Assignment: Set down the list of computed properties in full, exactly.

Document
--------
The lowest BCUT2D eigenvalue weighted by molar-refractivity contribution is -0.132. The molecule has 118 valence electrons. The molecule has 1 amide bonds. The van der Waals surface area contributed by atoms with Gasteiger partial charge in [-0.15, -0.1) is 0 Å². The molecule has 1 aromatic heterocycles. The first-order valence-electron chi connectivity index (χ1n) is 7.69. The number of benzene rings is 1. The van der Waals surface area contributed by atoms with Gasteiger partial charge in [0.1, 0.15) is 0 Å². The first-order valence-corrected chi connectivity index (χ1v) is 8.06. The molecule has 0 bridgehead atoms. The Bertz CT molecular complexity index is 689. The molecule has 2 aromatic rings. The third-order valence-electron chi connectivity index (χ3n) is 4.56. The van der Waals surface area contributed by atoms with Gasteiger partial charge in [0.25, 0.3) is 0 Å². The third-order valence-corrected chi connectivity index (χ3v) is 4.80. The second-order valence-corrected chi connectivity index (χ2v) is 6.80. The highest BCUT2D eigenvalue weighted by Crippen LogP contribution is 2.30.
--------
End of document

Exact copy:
The lowest BCUT2D eigenvalue weighted by molar-refractivity contribution is -0.132. The molecule has 118 valence electrons. The molecule has 1 amide bonds. The van der Waals surface area contributed by atoms with Gasteiger partial charge in [-0.15, -0.1) is 0 Å². The molecule has 1 aromatic heterocycles. The first-order valence-electron chi connectivity index (χ1n) is 7.69. The number of benzene rings is 1. The van der Waals surface area contributed by atoms with Gasteiger partial charge in [0.1, 0.15) is 0 Å². The first-order valence-corrected chi connectivity index (χ1v) is 8.06. The molecule has 0 bridgehead atoms. The Bertz CT molecular complexity index is 689. The molecule has 2 aromatic rings. The third-order valence-electron chi connectivity index (χ3n) is 4.56. The van der Waals surface area contributed by atoms with Gasteiger partial charge in [0.25, 0.3) is 0 Å². The third-order valence-corrected chi connectivity index (χ3v) is 4.80. The second-order valence-corrected chi connectivity index (χ2v) is 6.80. The highest BCUT2D eigenvalue weighted by Crippen LogP contribution is 2.30.